Ishiguro wins 2017 Nobel Prize in Literature
Japanese-born UK author Kazuo Ishiguro has won the 2017 Nobel Prize in Literature for his ‘novels of great emotional force’.
The author is best known for his Man Booker Prize-winning novel The Remains of the Day and Man Booker Prize-shortlisted Never Let Me Go, When We Were Orphans and An Artist of the Floating World (all Faber).
Ishiguro was announced as the winner at the Swedish Academy in Stockholm on 5 October. The Swedish Academy said Ishiguro’s novels had ‘uncovered the abyss beneath our illusory sense of connection with the world’.
Sara Danius, permanent secretary of the Swedish Academy, described Ishiguro as a ‘truly exquisite’ writer. ‘If you mix Jane Austen and Franz Kafka, then you’ll get Kazuo Ishiguro in a nutshell. But you have to add a little bit of Marcel Proust into the mix, stir but not too much, and then you have his writing. At the same time, he’s a writer of great integrity, he doesn’t look to the side, he’s developed an aesthetic universe of his own.’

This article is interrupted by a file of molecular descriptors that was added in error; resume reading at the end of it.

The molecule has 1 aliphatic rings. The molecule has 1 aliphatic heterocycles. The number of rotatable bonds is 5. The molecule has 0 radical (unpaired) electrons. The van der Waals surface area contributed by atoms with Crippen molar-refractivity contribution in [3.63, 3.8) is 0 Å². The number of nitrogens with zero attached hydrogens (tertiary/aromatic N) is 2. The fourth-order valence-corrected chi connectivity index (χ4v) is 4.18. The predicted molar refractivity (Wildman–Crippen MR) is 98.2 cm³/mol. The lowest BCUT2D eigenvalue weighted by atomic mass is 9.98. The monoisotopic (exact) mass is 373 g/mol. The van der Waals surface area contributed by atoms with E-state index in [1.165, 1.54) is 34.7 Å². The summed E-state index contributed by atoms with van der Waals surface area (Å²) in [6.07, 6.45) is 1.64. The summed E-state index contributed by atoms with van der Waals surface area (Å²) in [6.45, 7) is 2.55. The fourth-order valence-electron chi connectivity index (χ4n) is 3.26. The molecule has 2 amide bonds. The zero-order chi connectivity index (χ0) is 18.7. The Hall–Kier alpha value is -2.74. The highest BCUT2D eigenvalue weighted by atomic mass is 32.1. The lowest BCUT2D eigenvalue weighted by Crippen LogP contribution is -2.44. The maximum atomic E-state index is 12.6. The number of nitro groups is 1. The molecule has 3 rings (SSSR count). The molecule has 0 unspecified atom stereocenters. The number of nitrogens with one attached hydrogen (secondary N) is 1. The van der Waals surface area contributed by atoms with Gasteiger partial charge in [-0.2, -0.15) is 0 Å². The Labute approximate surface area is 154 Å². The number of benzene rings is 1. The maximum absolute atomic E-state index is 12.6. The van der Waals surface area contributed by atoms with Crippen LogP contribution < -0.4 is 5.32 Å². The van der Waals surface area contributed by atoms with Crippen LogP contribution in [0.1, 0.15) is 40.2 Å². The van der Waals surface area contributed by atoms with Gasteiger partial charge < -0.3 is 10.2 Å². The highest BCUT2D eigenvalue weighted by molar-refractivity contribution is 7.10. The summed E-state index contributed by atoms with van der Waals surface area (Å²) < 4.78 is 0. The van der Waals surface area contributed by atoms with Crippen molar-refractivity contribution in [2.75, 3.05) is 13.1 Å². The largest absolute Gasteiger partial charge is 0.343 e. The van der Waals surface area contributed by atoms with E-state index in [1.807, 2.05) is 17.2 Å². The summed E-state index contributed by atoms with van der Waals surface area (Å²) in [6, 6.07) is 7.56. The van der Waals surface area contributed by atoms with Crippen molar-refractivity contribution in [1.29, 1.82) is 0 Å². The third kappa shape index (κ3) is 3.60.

Last year’s winner of the Nobel Prize in Literature was songwriter Bob Dylan.
Photo credit: Jeff Cottenden
Category: International news